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THE RIVER ESS.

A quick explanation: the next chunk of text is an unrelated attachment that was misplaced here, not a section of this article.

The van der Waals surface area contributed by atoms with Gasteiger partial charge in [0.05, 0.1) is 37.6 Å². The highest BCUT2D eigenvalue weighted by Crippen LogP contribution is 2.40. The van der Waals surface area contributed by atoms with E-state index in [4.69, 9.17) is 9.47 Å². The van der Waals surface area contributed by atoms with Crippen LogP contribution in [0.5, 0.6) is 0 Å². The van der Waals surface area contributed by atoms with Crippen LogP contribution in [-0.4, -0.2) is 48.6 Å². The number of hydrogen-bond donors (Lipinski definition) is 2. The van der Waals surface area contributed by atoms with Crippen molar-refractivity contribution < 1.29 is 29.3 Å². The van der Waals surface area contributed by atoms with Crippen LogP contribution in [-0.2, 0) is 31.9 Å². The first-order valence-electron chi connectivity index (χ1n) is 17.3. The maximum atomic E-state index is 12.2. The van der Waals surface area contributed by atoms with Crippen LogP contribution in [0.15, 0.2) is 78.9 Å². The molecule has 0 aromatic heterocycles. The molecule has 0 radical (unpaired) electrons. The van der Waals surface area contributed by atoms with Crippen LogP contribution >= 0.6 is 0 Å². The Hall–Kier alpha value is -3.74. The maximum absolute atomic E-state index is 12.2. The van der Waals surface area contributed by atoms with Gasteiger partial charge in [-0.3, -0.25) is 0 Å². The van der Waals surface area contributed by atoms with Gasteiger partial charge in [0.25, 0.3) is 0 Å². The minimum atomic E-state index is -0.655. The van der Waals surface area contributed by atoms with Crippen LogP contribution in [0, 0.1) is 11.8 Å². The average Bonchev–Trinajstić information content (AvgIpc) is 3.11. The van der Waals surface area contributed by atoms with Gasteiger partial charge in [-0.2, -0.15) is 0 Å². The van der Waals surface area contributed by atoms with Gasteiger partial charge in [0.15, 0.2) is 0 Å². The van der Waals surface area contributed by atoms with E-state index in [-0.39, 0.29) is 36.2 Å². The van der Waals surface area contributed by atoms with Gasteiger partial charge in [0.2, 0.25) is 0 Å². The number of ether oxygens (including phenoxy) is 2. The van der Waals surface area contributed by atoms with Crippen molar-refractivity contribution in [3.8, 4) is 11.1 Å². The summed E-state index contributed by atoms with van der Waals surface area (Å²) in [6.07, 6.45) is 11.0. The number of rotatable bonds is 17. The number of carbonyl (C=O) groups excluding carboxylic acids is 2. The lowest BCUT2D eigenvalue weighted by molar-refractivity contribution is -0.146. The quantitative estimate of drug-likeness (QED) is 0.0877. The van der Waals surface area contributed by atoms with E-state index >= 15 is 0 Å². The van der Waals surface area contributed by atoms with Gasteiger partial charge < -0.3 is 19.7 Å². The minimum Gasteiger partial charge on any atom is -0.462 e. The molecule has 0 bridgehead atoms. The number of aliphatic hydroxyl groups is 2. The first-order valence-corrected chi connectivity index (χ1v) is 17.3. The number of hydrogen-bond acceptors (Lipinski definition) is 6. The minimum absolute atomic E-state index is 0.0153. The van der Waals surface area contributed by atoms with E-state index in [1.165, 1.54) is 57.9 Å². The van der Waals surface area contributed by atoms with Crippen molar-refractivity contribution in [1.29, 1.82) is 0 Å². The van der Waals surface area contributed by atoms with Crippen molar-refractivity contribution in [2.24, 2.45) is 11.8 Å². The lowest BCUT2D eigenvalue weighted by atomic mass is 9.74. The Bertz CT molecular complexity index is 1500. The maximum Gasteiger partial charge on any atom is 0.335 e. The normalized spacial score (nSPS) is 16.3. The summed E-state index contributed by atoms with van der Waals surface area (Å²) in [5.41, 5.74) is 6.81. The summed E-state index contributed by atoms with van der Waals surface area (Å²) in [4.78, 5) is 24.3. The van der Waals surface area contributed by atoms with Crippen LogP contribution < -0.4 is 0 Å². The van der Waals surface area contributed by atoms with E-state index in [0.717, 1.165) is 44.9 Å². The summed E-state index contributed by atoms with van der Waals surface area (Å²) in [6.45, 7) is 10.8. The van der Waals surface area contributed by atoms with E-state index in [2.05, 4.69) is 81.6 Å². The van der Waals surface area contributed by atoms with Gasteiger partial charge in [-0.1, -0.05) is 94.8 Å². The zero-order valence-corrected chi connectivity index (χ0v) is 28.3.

Vol, IV. Fort Benton, Montana, Wednesday, July 80, 1884. No. 40. THOMAS A. RENDRICKS. A Sketch of the Political Career of the Democratic Candidate for Vice President. Tr1ho....s A. Hendricks was born a Buc'keye, his native place being a small villnuge in 1Mluskingumi county, not far from Zanesville, 0. In 1822, when he was three y'ears old, his father moved to Sihelly county, Ind., and that state has ,ile been his home. His father had suflicient proplerty to educate his chil dlret, and at the age of twenty-two young Hendricks was graduated at Hanover college. He went imnmediately to (;hamibersburg, Pa., where he studied law, and in two years later was admitted to the bur. He then returned to Indi ana, and in the village of Shelbyville hung out his shingle. Old acquaintances say he made a iquick success, both by his knowledge of the law and by his attrac tive personal characteristics. It is said that the late Governor Morton, when opposing young Hendricks, could usual ly win before a jury, but in an argument before a judge Hendricks would beat him every time. In 1848 Hendricks was elected a mem ber of the state legislature, and two years later helped to form a constitution for his state. The next five years he served his district in congress. Then one morning, while sitting on the portico of his home in Shelbyville, a friend handed him a franked envelope postmarked 'Washington.'' It was fronm Franklin Pierce, asking him to come on to Washington and take the office of land commissioner. He accept ed, and nearly four years discharged the dtites of that post. He remain'ed in the office one year longer than he intended to because of a controversy with Land Officer Burch of Missouri. Burch's son had taken upn a very large tract of the best land in Missouri, and Burch wanted to get a patent for the young man, con trary to law and right. Hendricks cut off the grab and stayed in office long enough to see that it should not again be attempted. While commissioner he heard and decided 22,000 contested land claims. His standing before the people of his state made him the democratic candidate for governor in 1860. This was not a good year for democratic candidates, and Henry S. Lane defeated him. Lane went to the senate at once, and Morton succeeded to the governor's chair. Two years later the democrats turned the state legislature and senate inside out, and the new houses at once elected Hendricks United States senator for the term expiring in 1869. This was the opportunity which Hendricks needed to give him a national reputation. Dem ocrats could do little more than protest in those days, but Hendricks protested against the republican reconstruction methods so effectually that he was the miost conspicuous candidate before the national democratic convention held in New York City in 1868. New York's delegates and all the northwest backed hitm, but Ohio kicked over the traces, voted persistently for Seymour, and finally, with the aid of the gallery gods, created a stampede. In 1876 Mr. Hendricks was nominated .for the vice-presidency on the ticket that has since become famous owing to the events that immediately followed the election of that year. Mir Hendricks' selection for the sec- i ond place on the ticket by the Chicago demruocratic convention, was so unani- I I-ous, it may be conjectured that his 1 nomination will be as popularly received by his party at large. A. Better Invest.ment. Having learned that a man just from the National Yellowstone park was stopping at one of the New York bt , a citizen called upon him to put'r:iae questions, and led off with : "Do you think another hotel will pay there ?,, The stranger looked him allover, and then asked: "Do you mean Ss3f "Of course I do." "Want to make some mopr, el 1 "I do." "Well, don't start a hotel in the Wk. Corme down to Arizona wfti ~ know a locality where a whiay and a poker room will turn`s-eeai profit of $10,000 per year. Fe' i attractions there are two buck two rnud sprin g, a hanging p ho thieves, and a government . who kin be bribed for fifteen cents. bide, there'll be keerde, whisky, knock to Wn', coroner's inquepts, aud'a to rob strangers. 8ta , ph er wad of green baks 4ag edm Ine to the blissful , eldi!" ul el l" - , CTý ý^e~L The Yogo District. Yoao GULCH, M. T., July 19, 1884. Editors of River Press : 'lthe once abandoned gulch of Yogo, situated in the Judith mining district, is fast coming into prominence as a cop per and silver mining camp. The tol: cropping and showing for the amount oj work done are wonderful and almost incredible to those not acquainted witt the camp. I will give a few facts con. cerning some of the most promising leads now under course of development. Five years ago the first locations of quartz lodes were made, during the first excitement for placer mines, which were not found in paying quantities. The population, after expending in time and money, at a safe estimate, over $200,000, drifted from Yogo to other parts of the world, and there has been nothing done on the quartz leads save the necessary yearly assessment work required by law until this spring, when a lew parties interested have taken hold and are pushing the development of some of the mines as fast as it is possible to do so. J. D. Weatherwax, of Utica, is work ing the Golden Cuariot, situated in Skunk gulch, and the extent of the lead. can be better known when I say that he has but two men at work, and in the last two weeks they have mined and placed on the dump over 100 tons of ore tnat assays from 40 to 69 per cent. in copper. Mr. W. is now preparing and will ship a lot of twenty tons to Balti more as a working test. The Blue Dick is situated in Elk gulch and owned by P. H. Hughes. It has been worked by tunnel and shalt, showing a body of oxide and carbonate ores thirty feet wide laying between a granite formation on the upper side and limestone on the lower. The 1'. C. Power, owned by Elias Shelby and situated in Yogo gulch, is a promising lead, twelve icet between walls, carrying gold and copper. A great many new discoveries and lo cations have been made this spring, varying in width from twenty to forty feet, all carrying a black oxide and green carbonate ore. Among the most pro mising of the new discoveries is the Fair Play lode, owned by Marshall, Sei cott and others. There are at present about twenty men in the camp. They have laid out a new town called Suther lin, commencing at the west end of Hoover City and running up Yogo gulch. A lively interest is manifested in securing the choicest lots. B. S. Fitzpatrick, of Neihart, is recorder. There is a hotel and restaurant kept by Nulley Ringgold, at which very good accommodations can be had. Shelby & Sabbington keep the only s~loon. ..Our nearest point or ostUittting is .at Utict, distant twenty miles, with a good wag on road. We court investigation of our mines, and your humble servant will take time to show any one coming here that this statement is not exaggerated or the mer its of the camp half told. H. Judith Jottings. C. P. Thompson, the popular clerk at Wetzel's, returned Saturday from a trip to the Judith Basin and Maiden. He informs us that the Montana mill at the the latter place was to have started up the day after he left there and that the boys in camp were much encouraged over the prospect and think the end of hard times for laitden is near at hand. About every place one stops at in the Judith Basin reports of horse stealing are heard, by Indians as well as white thieves, and there is likely to be some more lynchings in that quarter soon. Mr. Thompson has purchased an in terest in J. L. Weideman's ranch and band of sheep on Little Spring creek, and in a few months will make his headquarters at the ranch and blossom out into a full fledged wool grower. They haye 800 head now, but will swell the number to 1,500 by purchase this fall. Horses :ecovered. Mr. C. Wagner of Wolf creek arrived in the city Saturday on the lookout foi forty-three head of horses which ,he sup. posed had been stolen by Indians and for which he had searched in vain several days. Superintendent Davis of the Billings stage line brought in word that day from Stanford, however, that the horses had been found by Mr. Tuttle south of the Highwood mountains. The information was joyfully received by Mr. Wagner who had about given thenm up as lost. It is believed the horses were driven off as they never before lftther range. ---.A Saw Millfor Great ta enrs. Myers and Maclay have e traote with T. A. Wall to put in et bis mills at Great Falls to saw the her they bave landed at thfbte Work i f, moving the milll a. s once and he oetho o g 1 oill be taoI. rip) out lwiant Eid Soth mai wilt ,Gt . it.: ou dmo ', .. x names of his partners and accomplices and all the information at his command. Anderson and his party then returned, and, as we are informed, Granville Stuart himself headed a party of twen ty-five and renewed the raid, the Woody mountains being their objective point. It is known that they had a running tight with the thieves, but with what result we cannot state. Stuart and his party hailed the steam er Benton to secure a supply of provi sions in order to continue the attack. They had then with them about one hundred horses that had been recovered. It is reported that nearly every cab in from the Musselshell to the Judith is deserted and the outlaws of that region are thoroughly alarmed and routed. Raiding Reds. A smitll party of Indian's appeared on Wolf creek a lew days ago, and as their movements were -uslicious a party of settlers started in pursuit of thenm. some shots were exchanged, but none of them took efftct, and the reds made good their escape. They were probably after horses, but did not succeed in getting any. One day last week a party of Crows with some horses passed through the Judith Gap and had three fresh scalps probably the locks of Piegan braves. At their camp on the Musselshell they had a scalp dance and a big time gener ally. It is about time that the settlers should put an end to these raids after the manner in which the cowboys are settling with the white horse thieves. -- -44ýºº Department Rifle Team. Following is a list of officers who have been ordered to report in person to Capt. S. E. Blunt, chief ordnance officer of the department of Dakota, on or before the 6th proximo, for duty in connection with the competition for places on the department rifle team: First Lieut. Ernest A. Garlington, Seventh cavalry, Fort Buford, Dak. First. Lieut. William A. Mann, Sev enteenth infantry, Fort Custer, Mont. Second Lieut. Edwin F. Glenn, Twen ty-fifth infantry, Fort Snelling, Minn. Second Lieut. James F. Bell, Seventh cavalry, Fort Buford, Dak. Second Lieut. Charles L. Steele, Eighteenth infantry, Fort Maginnis, Mont. Second Lieut. Harvey D. Reed, Twen ty-fifth infantry, Fort Sisseton, Dak. Second Lieut. Edward I. Grumley, Seventeenth infantry, Fort Totten, Dak. Second Lieut. Blanton C. Welsh, Fif teenth infantry, Camp Poplar River, Mont. Nine Men out of Ten Like to talk politics. Dote on a mustache. Think they can keep an hotel. Think they could edit a paper. Think they have the best wives. The prettiest and smartest babies. Prefer a circus to a church picnic. Prefer a minstrel show to Hamlet. Think they would run well for office. Think that reform is needed every where. Think they would know what to do in a fight. Imagine any vocation better than their own. Imagine they would enjoy riches if they had them. See some good openings to make mon ey if they had capital. Think that a street sprinkler has a settling effect on the dust. Think they would keep their presence of mind in a panic of a fire. Think that if they could live life over again they would do big things. Think that they would be as good as so-and-sa if their merits were recog nized. Imagine it would be easier to pay debts next month, and find it otherwise when next month comes. A True Story. A Colorado farmer having been to a revival meeting, felt very religious, and as they were entertaining some city friends he thought the proper thing to do would be to have morning prayers. So the household were assembled, and he began by reading a chapter in the bible, then he requested them to kneel while he made a prayer.. He commenced. Ten minutes passed; twenty; half an hour; then an hour wore its weary length along; the listen ers began to grow restless, but still he ypayed with unabated vigor, with no signs of a termination, until it was high noon. I: His wife was in despair, all the farm .work had yet to be done, beside the -koipwErk; and felt sure hk~1 itn fire would be out, and their chance 6f a din nr slim, indeed. She was perfectly in rpspidance with his wish fer morning pyers, but to have them continued all and far into the hngt -seemed lit erly t* m uua;of a At gth JI ~ik it longer, she leaped overwao bwlpered at him: "John, you think you have € t - ;tow! -w to- wiad l aw;ol rd;bey t ` f fem.e~C~tS 8 '.lS~PaEiC1-i W~ the -s gan to let his beard grow again. He emigrated to America, where he has now resided for many years. In the course of time his beard acquired the length of five feet, when he cut it off knd sold it for seventy-five dollars to the Chicago Museum. Since that time he has leit it untouched, but it still remains a source of profit as he shows it in pub lic, and sells portraits of himself. The beard now measures twelve and a half feet. When be goes out he folds it around a leather belt which he wears, but at home he lets it hang down at full length, and wraps it around his feet when the weather is cold. The extreme tip of the beard makes an excellent paint brush when fastened to ai short stick, and he is proud of showing proofs of his skill as a painter on doors, fences, etc. The son of the old gentleman looks upon this extraordinary appendage as a valuable legacy, his father having di rected that after his death the beard is to be cut off and exhibited as a curiosity. -Provinzial Presse. Woman's Rights. The right to do pretty much as, they please. The right to make a fuss when a fel low stays out late. The right to blame everything-on the r husband's money-losing or money-mai ing propensities just as it happens. The right to turn a house topsy turvy three weeks every.six months, and call it house cleaning. The right to make the old mall vote any way they want him to. The right to a home, a husband and a baby. A batchelor's view: "Men's rights --" and this is as much as they deserve. Cooking a Trout while on the Hook. In the woods, near the mountain crest, is a warm lake, a hundred feet across; and three miles from it, down below the terraces, near the Gardiner river, Yel lowstone Park, a river of scalding water rushes like a mill-race from beneath a ledge of rocks, and flowing a few hun dred yards, falls into the Gardiner. Here it is that one may catch a trout in the cold streem, and without moving a step swing him, still wriggling on the hook, into the hot river and boil him. I have seen it done many times. I have done it myself, and have tasted the fish so cooked; but as epicures say that "a trout boiled is a trout spoiled," and as these were cooked in boiling sulhur water, I cannot avoid admitting that the morsels were not very palatable.-Ash ley W. Cole, in The Manhattan for Au gust. Wedding Presents. The following presents were received by Mr. and Mrs. John Doyle: Pickle dish, from Mrs. Tierney. Butter knife and pickle fork-Mrs. and Miss Dutro. Stand cover and one dozen hapkins Mrs. P. Macdonald. Cake dish-Mr. and Mrs. Brennan. Toilet set-Miss May Howe. Box of handkerchiefs-Mrs. Jno. W. Tattan. Toilet set-Miss Eda Brinkman. Half dozen silver knives - Misses Martin and Nelson. Butter dish--From friends. Musical album-F. W. Bucksen. Clock-John Gamble. Pair crackled glass vases-W. B. Rass man. Half dozen silver spoons-Chas. Ken dall. Large placque-Mr. and Mrs. Beu gless. Card stand-W. R. Early. Certificate of deposit for $75, from friends. Certificate of deposit for $50, from em ployes of Grand Union hotel. A New Wyoming fallroad. A party of capitalists from the east are in Cheyenne, Wyo., for the purpose of determining the best route for a railroad from Cheyenne to the northwestern por tion of Wyoming to tap the oil, soda and mineral deposits. The party is composed of Alexander McNabb, of London; I. A. Stearns, R. Gray and L. J. Shoemaker, of Pennsylvania; H. M. Munsell and Edwin M. Trafton, of New York; A. C. Apgar, of New Jersey, and John R. Rothwell, of New York. A company has already been organized under the name of the Wyoming & Yellowstone Park Development come pany, with a capital of $10,000,000. A consolidation will be formed with the Cbeyenne, Black Hills & Montana, which was incorporated three months ago, and a railroad will be constructed from Cheyenne to North Laramie, thence westward, with a final terminus at the Yellowstone national park. - -4 - - -~- ·--- - Letter· Ist, The following is a list of letters re maining in the Fort Benton post office for the week ending July 26, 1884: Cain L B Egene Cantrell J IM ia T Conniff:Peter H La : Qist&ti~· Clark FE MoDonaldMrsNany ,ate Wt IsatY a Ober.~ D 8 P The Montana Wool Grower. The copy for the first number of the MONTANA WOOL GROWER, the quarter ly journal to be devoted to the interests of the wool growers of Montana, is in part in the hands of the printers, and work on the same will begin at once, so that the initial number will appear the latter part of next month. An edition of 700 copies will be'printed, and it will be placed in the hands of every wool grower in the territory, if possible. The WOOL GROWER will be an excellent me dium for a certain class of advertise ments, and no doubt it will be accorded ed a liberal patronage in this regard. Parties having sheep for sale, desiring sheQp on shares, or any announcements of this character, who wish to reach all the wool men of the territory, should be sure to get their ads. in the first number of the WOOL GROWER. To insure in sertion advertisements must be received by the 20th of August. Subscription price, $2 per annum. Address all corn amu a tious to the WOOL GROWER, Fort ton, Montana. The Raid on the Missouri River Horse / Thieves. The scenes that have been enacted down the Missouri river the past few days almost equal in daring and impor tance the work of the vigilantes in the early history of the territory. The re gion in question has been completely in the hands of outlaws whose business has been horse stealing. There is a regularly organized band and it has been the most defiant and powerful one that ever exist ed in the territory. The law was power less to deal with them and it was left for exasperated and determined stockmen to put an end to their career of law lessness. No definite information has been re ceived as to operations down the river. The vigilantes, numbering fifteen or twenty fearless men, hailed the steamer Benton at old Fort Hawley last Tuesday to secure some provisions. They did ntot have much to say other than that :ey were rounding up the horse thieves d had still some work before them. Op Sunday, the 20th, they had a fight with the thieves at Bateman's wood yard that lasted two hours. It seems that a number of the thieves, probably twenty, had gathered here to make a stand against the vigilantes. They oc cupied a cabin and a tent some distance from the house. As a matter of safety they put out two sentries to look out for the cowboys, but the latter came up and took a position near the house without being seen, and..t.daylight opened fire on the thieves, protected by trees and stumps. The men in the tent were all killed and some of those in the cabin, the others escaping. T.he' house and stable were burned. The names of the victims are not known, and in fact the details are of a meagre and indefinite order. The James place was totally destroyed by fire, including the wood, and it is believed the father and his t.i o sons were killed. Two or three other wood yards were burned out. The "avengers" had the name and history of every one of the "gang" along the river, and they expressed a purpose of not letting up as long as there was one of them left. They expected to apply to the boat on its re turn trip for additional supplies "to car ry on the war," and when they finish their work horse thieves will be as scarce on the upper Missouri river as they are in Heaven. The Gallant Second, ~ A letter from General Terry in com plimentary terms to the second cavalry, whose long and arduous service in Mon tana well deserves the praise, has been published in regimental orders: HEADQUARTERS DEP'T DAKOTA, June 16, 1884. General John P. Hatch, Colonel Second Cavalry, en route to Dep't of Columbia: GENTLEMEN .-I cannot suffer the Second cavalry to leave this department for another sphere of duty without ex pressing to you and your officers and men my sense of the value of the ser vices which it 'tJ endered while it has been under nmand, and my re spect for and ration of its character. It is now fifteen years since a portion of the regiment- came into this department; it is seyen years since the whole of it reported to me. During these years it has been constantly called-upon for duty in the field, often for service in active campaigns against hostile Indians; and in all this service,whetker in the field or in the garrison, it has displayed soldier ly qualities of the highest order, gallan try in action, patience under hardship, subordination to authority, and a quiet, unassuming devotion to duty worthy of the highest praise, and worthy, also, of the splendid hiktory which it had mn'de for itself in the pass. I beg you to accept for yourself and for your officers and men my most hearty good wishes for your and their prperity and happiness, -av..also the et~xession of my:belief that noregiment in the service has everwoe asmore hon. orable reputation than. tat., which s deservedly borne by Vte fr, Sincerely y ,ure, gdier* eral Bogmndig. t ee'